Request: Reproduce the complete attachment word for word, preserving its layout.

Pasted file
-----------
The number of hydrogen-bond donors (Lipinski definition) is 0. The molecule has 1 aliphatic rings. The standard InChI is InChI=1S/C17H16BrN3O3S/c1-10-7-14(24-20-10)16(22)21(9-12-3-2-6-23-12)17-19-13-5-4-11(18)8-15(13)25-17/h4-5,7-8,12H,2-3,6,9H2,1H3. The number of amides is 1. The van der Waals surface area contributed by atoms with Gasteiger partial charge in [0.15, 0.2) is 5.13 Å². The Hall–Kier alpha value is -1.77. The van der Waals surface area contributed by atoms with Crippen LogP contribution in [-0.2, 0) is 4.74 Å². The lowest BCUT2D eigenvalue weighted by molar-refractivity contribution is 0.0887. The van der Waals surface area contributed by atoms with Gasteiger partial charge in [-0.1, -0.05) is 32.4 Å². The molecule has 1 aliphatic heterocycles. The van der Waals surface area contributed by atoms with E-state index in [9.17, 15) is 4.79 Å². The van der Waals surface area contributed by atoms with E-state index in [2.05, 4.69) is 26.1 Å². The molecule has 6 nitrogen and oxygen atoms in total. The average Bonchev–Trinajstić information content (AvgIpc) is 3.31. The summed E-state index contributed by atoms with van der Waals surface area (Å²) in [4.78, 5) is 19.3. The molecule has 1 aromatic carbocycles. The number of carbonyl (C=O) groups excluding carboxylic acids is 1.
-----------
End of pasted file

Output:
The number of hydrogen-bond donors (Lipinski definition) is 0. The molecule has 1 aliphatic rings. The standard InChI is InChI=1S/C17H16BrN3O3S/c1-10-7-14(24-20-10)16(22)21(9-12-3-2-6-23-12)17-19-13-5-4-11(18)8-15(13)25-17/h4-5,7-8,12H,2-3,6,9H2,1H3. The number of amides is 1. The van der Waals surface area contributed by atoms with Gasteiger partial charge in [0.15, 0.2) is 5.13 Å². The Hall–Kier alpha value is -1.77. The van der Waals surface area contributed by atoms with Crippen LogP contribution in [-0.2, 0) is 4.74 Å². The lowest BCUT2D eigenvalue weighted by molar-refractivity contribution is 0.0887. The van der Waals surface area contributed by atoms with Gasteiger partial charge in [-0.1, -0.05) is 32.4 Å². The molecule has 1 aliphatic heterocycles. The van der Waals surface area contributed by atoms with E-state index in [9.17, 15) is 4.79 Å². The van der Waals surface area contributed by atoms with E-state index in [2.05, 4.69) is 26.1 Å². The molecule has 6 nitrogen and oxygen atoms in total. The average Bonchev–Trinajstić information content (AvgIpc) is 3.31. The summed E-state index contributed by atoms with van der Waals surface area (Å²) in [4.78, 5) is 19.3. The molecule has 1 aromatic carbocycles. The number of carbonyl (C=O) groups excluding carboxylic acids is 1.